Kodiak Doctor Evan Jones returns after humanitarian trip to Ukraine

Listen to Dr. Jones’ interview;



Dr. Evan Jones already had a ticket to fly from Kodiak to Scotland to see his daughter in early April. But with Russia bearing down on Ukraine and with his medical background, he felt that he had no choice but to book an additional trip to Poland — with his daughter in tow.

“I said we’re gonna actually go into Ukraine, if you don’t want to do that… You definitely don’t have to; we can figure out something for you to do while I’m in there. But if you want to go in, you’re almost 19 years old, you get to make your own decisions on this. I told her I don’t know what to expect. But she strongly wanted to go with me,” Jones said.

Jones works for the Kodiak Area Native Association, which is a major healthcare provider in Kodiak. With their blessing, he left with a suitcase full of over $1,000 of life-saving medications, and a contact from Youth With a Mission.

He arrived in Edinburgh on April 4th, and then flew into Warsaw and later crossed the Ukrainian border. Before long he was attending to the medical needs of several small villages south of Kyiv. Jones would then spend the next two weeks treating patients.

“I spent a lot of time with the people just talking through things, gave out a lot of ibuprofen and Tylenol treated a lot of high blood pressure with a type of blood pressure meds that kind of helps you lose that feeling of anxiety,” Jones said.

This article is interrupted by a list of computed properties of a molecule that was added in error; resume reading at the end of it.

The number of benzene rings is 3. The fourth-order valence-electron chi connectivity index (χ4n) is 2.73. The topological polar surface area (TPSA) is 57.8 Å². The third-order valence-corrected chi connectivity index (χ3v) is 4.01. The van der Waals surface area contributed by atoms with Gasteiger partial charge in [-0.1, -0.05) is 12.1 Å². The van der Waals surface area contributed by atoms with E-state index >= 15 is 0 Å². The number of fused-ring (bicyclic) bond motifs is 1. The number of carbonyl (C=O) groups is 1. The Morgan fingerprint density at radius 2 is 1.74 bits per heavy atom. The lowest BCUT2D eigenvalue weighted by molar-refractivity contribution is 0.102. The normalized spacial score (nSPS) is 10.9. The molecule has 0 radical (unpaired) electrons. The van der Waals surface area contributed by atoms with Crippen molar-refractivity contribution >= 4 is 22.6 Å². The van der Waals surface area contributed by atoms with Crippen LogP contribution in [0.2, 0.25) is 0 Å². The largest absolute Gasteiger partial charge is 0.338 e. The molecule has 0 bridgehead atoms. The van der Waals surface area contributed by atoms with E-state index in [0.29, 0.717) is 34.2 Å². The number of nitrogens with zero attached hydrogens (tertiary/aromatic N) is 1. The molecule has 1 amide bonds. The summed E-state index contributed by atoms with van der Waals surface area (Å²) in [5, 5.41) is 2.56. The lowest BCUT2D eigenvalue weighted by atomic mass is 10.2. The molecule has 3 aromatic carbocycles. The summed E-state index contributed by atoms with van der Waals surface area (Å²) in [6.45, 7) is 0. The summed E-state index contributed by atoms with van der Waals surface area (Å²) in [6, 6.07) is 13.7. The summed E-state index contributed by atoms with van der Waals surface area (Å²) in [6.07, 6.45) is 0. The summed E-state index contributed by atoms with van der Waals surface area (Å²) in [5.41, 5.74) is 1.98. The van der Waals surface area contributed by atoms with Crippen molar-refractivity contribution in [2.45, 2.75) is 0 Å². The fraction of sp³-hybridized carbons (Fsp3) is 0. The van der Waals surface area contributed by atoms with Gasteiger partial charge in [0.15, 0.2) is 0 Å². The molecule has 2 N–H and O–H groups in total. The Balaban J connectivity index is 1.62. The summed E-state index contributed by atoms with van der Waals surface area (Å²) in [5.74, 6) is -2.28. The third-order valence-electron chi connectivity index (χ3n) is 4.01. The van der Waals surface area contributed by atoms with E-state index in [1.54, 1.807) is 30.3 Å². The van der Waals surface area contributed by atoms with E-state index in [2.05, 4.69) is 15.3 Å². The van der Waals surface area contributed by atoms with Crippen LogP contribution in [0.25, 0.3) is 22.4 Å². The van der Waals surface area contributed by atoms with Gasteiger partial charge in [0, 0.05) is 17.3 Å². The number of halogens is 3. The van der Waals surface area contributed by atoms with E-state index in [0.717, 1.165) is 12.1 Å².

Signs of the war were present, Jones says, but not in ways one might expect.

The skies in Ukraine were almost completely silent, save for one jet flyby in the two-week period. A rare blast crater was visible while traveling by road. Posters showing weak points of Russian armor, and guides to Molotov cocktail attacks were pasted in public spaces.

Old men and women worked long hours to pressure can meat and sew army uniforms for the people headed to the front. Few children were there — many moved into other countries for their own safety.

According to Jones, Ukrainians appreciate that the American government has been doing its best to avoid open warfare between NATO and Russia.

“I recognize it could very easily lead to World War 3. And the Ukrainian people recognize that too. They’re not… they’re not dumb about these things. They’re very savvy, more savvy than the average American about how all this works together,” Jones said.

When asked why he would willfully enter an active warzone, Jones had a somber answer.

“This is the time where you kind of wonder — what kind of stand would have I taken if I’d been alive as Hitler came to power? A lot of people were on the wrong side of that,” Jones said.

In mid-April, after about two weeks in Ukraine, Jones and his daughter were on a bus back to Warsaw. Spirits were high: while the Russians launched a new campaign in the east, the Ukrainians sunk the Moskva with an ambitious surprise missile attack.

Jones says that he’d like to return. He burned up a lot of vacation time for the trip, but he knows that the work was important — and for him, deeply rewarding.

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